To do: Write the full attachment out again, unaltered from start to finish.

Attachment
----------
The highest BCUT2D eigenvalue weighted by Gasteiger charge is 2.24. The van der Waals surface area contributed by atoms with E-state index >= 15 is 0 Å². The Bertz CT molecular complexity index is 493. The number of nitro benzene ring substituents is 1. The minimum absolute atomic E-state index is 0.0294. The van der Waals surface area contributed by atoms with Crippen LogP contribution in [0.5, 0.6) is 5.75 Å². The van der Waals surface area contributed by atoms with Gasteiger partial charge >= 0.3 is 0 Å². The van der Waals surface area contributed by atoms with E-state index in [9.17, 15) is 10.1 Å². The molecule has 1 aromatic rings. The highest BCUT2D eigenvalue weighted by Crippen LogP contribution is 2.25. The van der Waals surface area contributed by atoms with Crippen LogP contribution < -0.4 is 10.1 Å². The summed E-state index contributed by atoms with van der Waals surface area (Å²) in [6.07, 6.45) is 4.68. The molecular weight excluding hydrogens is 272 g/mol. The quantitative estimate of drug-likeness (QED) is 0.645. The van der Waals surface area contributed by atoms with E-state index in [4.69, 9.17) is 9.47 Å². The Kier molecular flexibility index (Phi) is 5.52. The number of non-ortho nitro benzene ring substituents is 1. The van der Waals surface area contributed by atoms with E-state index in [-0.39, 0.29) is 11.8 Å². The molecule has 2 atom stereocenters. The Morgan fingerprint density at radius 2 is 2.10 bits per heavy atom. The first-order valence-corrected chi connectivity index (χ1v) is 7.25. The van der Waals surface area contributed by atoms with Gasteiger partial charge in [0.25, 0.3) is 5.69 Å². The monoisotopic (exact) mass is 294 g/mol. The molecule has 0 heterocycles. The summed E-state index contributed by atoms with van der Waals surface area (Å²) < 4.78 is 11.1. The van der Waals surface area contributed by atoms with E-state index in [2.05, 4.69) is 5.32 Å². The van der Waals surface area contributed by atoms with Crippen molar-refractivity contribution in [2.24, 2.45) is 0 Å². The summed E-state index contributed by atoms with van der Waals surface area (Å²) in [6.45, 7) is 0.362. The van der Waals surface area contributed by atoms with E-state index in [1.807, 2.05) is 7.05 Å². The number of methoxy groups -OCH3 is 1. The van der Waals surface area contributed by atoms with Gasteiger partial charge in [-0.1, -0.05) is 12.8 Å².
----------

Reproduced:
The highest BCUT2D eigenvalue weighted by Gasteiger charge is 2.24. The van der Waals surface area contributed by atoms with E-state index >= 15 is 0 Å². The Bertz CT molecular complexity index is 493. The number of nitro benzene ring substituents is 1. The minimum absolute atomic E-state index is 0.0294. The van der Waals surface area contributed by atoms with Crippen LogP contribution in [0.5, 0.6) is 5.75 Å². The van der Waals surface area contributed by atoms with Gasteiger partial charge >= 0.3 is 0 Å². The van der Waals surface area contributed by atoms with E-state index in [9.17, 15) is 10.1 Å². The molecule has 1 aromatic rings. The highest BCUT2D eigenvalue weighted by Crippen LogP contribution is 2.25. The van der Waals surface area contributed by atoms with Crippen LogP contribution < -0.4 is 10.1 Å². The summed E-state index contributed by atoms with van der Waals surface area (Å²) in [6.07, 6.45) is 4.68. The molecular weight excluding hydrogens is 272 g/mol. The quantitative estimate of drug-likeness (QED) is 0.645. The van der Waals surface area contributed by atoms with E-state index in [4.69, 9.17) is 9.47 Å². The Kier molecular flexibility index (Phi) is 5.52. The number of non-ortho nitro benzene ring substituents is 1. The van der Waals surface area contributed by atoms with E-state index in [-0.39, 0.29) is 11.8 Å². The molecule has 2 atom stereocenters. The Morgan fingerprint density at radius 2 is 2.10 bits per heavy atom. The first-order valence-corrected chi connectivity index (χ1v) is 7.25. The van der Waals surface area contributed by atoms with Gasteiger partial charge in [0.25, 0.3) is 5.69 Å². The monoisotopic (exact) mass is 294 g/mol. The molecule has 0 heterocycles. The summed E-state index contributed by atoms with van der Waals surface area (Å²) < 4.78 is 11.1. The van der Waals surface area contributed by atoms with E-state index in [2.05, 4.69) is 5.32 Å². The van der Waals surface area contributed by atoms with Crippen molar-refractivity contribution in [2.24, 2.45) is 0 Å². The summed E-state index contributed by atoms with van der Waals surface area (Å²) in [6.45, 7) is 0.362. The van der Waals surface area contributed by atoms with E-state index in [1.807, 2.05) is 7.05 Å². The number of methoxy groups -OCH3 is 1. The van der Waals surface area contributed by atoms with Gasteiger partial charge in [-0.1, -0.05) is 12.8 Å².